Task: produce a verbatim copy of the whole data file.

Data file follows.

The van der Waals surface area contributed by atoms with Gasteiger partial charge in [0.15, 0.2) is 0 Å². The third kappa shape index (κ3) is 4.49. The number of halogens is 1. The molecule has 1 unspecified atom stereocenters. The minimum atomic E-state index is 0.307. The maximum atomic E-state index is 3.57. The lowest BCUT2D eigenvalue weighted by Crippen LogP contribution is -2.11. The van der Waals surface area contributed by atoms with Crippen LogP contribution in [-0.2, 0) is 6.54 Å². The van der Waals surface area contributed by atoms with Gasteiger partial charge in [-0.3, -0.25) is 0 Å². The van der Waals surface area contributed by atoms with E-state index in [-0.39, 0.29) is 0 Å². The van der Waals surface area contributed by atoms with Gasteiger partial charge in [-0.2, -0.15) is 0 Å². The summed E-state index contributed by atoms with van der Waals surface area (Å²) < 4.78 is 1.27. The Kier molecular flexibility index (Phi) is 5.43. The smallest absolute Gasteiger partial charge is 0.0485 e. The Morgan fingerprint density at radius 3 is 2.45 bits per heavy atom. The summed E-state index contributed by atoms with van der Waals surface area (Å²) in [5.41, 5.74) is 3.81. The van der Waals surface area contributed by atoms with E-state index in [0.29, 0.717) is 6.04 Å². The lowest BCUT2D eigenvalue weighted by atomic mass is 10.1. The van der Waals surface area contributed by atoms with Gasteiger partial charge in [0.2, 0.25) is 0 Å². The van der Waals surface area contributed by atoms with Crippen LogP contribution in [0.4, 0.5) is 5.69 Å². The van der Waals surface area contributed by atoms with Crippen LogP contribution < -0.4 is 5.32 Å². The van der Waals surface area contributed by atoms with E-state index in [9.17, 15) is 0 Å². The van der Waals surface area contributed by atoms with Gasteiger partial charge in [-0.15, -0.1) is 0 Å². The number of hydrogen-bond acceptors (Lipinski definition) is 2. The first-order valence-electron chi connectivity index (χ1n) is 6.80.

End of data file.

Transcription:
The van der Waals surface area contributed by atoms with Gasteiger partial charge in [0.15, 0.2) is 0 Å². The third kappa shape index (κ3) is 4.49. The number of halogens is 1. The molecule has 1 unspecified atom stereocenters. The minimum atomic E-state index is 0.307. The maximum atomic E-state index is 3.57. The lowest BCUT2D eigenvalue weighted by Crippen LogP contribution is -2.11. The van der Waals surface area contributed by atoms with Crippen LogP contribution in [-0.2, 0) is 6.54 Å². The van der Waals surface area contributed by atoms with Gasteiger partial charge in [-0.3, -0.25) is 0 Å². The van der Waals surface area contributed by atoms with E-state index in [-0.39, 0.29) is 0 Å². The van der Waals surface area contributed by atoms with Gasteiger partial charge in [-0.2, -0.15) is 0 Å². The summed E-state index contributed by atoms with van der Waals surface area (Å²) < 4.78 is 1.27. The Kier molecular flexibility index (Phi) is 5.43. The smallest absolute Gasteiger partial charge is 0.0485 e. The Morgan fingerprint density at radius 3 is 2.45 bits per heavy atom. The summed E-state index contributed by atoms with van der Waals surface area (Å²) in [5.41, 5.74) is 3.81. The van der Waals surface area contributed by atoms with E-state index in [0.29, 0.717) is 6.04 Å². The lowest BCUT2D eigenvalue weighted by atomic mass is 10.1. The van der Waals surface area contributed by atoms with Gasteiger partial charge in [0.2, 0.25) is 0 Å². The van der Waals surface area contributed by atoms with Crippen LogP contribution in [0.4, 0.5) is 5.69 Å². The van der Waals surface area contributed by atoms with Crippen LogP contribution < -0.4 is 5.32 Å². The van der Waals surface area contributed by atoms with E-state index in [9.17, 15) is 0 Å². The van der Waals surface area contributed by atoms with Gasteiger partial charge in [-0.15, -0.1) is 0 Å². The number of hydrogen-bond acceptors (Lipinski definition) is 2. The first-order valence-electron chi connectivity index (χ1n) is 6.80.